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Reduce anger-induced heart failure

The Effects of a Forgiveness Intervention on Patients with Coronary Artery Disease

Martina A. Waltman, Douglas C. Russell, Catherine T. Coyle, Robert D. Enright, Anthony C. Holter, Christopher M. Swoboda

Psychology and Health, 2009

Research details

Type of paper: Primary Empirical Study

Sample size: 32

Open Access: No

Description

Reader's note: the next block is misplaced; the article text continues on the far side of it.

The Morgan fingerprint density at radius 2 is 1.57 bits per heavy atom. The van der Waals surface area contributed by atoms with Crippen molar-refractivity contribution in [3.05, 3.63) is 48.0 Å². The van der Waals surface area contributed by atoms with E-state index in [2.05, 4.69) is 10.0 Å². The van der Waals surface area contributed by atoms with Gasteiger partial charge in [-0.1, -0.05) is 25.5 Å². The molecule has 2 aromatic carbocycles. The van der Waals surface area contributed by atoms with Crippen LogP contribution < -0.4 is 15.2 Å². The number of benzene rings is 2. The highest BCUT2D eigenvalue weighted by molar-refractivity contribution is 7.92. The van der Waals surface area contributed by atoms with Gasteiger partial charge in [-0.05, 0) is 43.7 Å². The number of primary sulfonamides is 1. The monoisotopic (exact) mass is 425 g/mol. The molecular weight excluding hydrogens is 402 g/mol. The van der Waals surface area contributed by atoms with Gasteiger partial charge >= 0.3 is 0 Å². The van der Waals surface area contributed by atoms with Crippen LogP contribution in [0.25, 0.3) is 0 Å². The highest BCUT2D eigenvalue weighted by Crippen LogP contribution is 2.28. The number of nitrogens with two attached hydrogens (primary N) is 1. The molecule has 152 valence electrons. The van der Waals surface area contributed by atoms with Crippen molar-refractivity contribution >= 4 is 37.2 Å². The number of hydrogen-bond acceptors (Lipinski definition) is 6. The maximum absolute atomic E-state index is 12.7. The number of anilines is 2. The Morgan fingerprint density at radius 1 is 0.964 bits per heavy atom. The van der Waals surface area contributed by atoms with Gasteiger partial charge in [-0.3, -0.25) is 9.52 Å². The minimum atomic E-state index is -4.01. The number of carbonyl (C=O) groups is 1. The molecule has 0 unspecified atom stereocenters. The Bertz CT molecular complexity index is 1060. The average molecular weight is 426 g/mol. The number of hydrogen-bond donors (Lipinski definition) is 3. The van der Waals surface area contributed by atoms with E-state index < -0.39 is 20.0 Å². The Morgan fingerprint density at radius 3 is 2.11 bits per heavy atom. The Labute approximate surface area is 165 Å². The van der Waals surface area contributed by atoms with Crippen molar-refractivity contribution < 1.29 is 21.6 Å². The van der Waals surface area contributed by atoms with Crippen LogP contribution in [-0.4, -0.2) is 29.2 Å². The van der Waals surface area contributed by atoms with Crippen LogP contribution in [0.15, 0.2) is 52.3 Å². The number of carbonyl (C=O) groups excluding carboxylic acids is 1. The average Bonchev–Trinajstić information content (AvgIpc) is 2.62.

This research assesses the effects of a psychology of forgiveness pilot study on anger-recall stress induced changes in myocardial perfusion, forgiveness and related variables. Thirty-two patients were administered baseline rest and anger-recall stress imaging studies, and 17 of these participants who demonstrated anger-recall stress induced myocardial perfusion defects (forgiveness group, n 1⁄4 9; control group, n 1⁄4 8) were randomly assigned to a series of 10 weekly interpersonal forgiveness or control therapy sessions with a trained psychologist, and underwent additional anger-recall stress myocardial perfusion nuclear imaging studies post-test and at 10-week follow-up. Patients assigned to the forgiveness group showed significantly fewer anger-recall induced myocardial perfusion defects from pre-test to the 10-week follow-up as well as significantly greater gains in forgiveness from pre-test to post-test and from pre-test to follow- up compared to the control group. Forgiveness intervention may be an effective means of reducing anger-induced myocardial ischemia in patients with coronary artery disease.